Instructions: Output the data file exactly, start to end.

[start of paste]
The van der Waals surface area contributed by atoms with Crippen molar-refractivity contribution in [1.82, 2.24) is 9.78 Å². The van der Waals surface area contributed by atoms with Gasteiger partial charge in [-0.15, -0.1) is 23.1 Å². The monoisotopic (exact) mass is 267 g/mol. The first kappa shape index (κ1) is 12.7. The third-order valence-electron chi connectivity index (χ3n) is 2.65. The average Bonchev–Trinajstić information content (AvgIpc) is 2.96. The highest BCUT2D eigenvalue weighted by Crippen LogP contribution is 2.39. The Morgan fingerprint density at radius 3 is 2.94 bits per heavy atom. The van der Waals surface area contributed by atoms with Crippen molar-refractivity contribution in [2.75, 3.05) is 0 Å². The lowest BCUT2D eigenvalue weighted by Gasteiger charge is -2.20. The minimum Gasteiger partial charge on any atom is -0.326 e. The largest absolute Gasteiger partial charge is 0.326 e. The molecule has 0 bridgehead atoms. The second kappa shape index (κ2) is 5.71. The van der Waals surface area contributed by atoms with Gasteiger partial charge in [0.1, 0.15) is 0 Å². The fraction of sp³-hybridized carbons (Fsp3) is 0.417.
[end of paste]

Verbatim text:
The van der Waals surface area contributed by atoms with Crippen molar-refractivity contribution in [1.82, 2.24) is 9.78 Å². The van der Waals surface area contributed by atoms with Gasteiger partial charge in [-0.15, -0.1) is 23.1 Å². The monoisotopic (exact) mass is 267 g/mol. The first kappa shape index (κ1) is 12.7. The third-order valence-electron chi connectivity index (χ3n) is 2.65. The average Bonchev–Trinajstić information content (AvgIpc) is 2.96. The highest BCUT2D eigenvalue weighted by Crippen LogP contribution is 2.39. The Morgan fingerprint density at radius 3 is 2.94 bits per heavy atom. The van der Waals surface area contributed by atoms with Crippen molar-refractivity contribution in [2.75, 3.05) is 0 Å². The lowest BCUT2D eigenvalue weighted by Gasteiger charge is -2.20. The minimum Gasteiger partial charge on any atom is -0.326 e. The largest absolute Gasteiger partial charge is 0.326 e. The molecule has 0 bridgehead atoms. The second kappa shape index (κ2) is 5.71. The van der Waals surface area contributed by atoms with Gasteiger partial charge in [0.1, 0.15) is 0 Å². The fraction of sp³-hybridized carbons (Fsp3) is 0.417.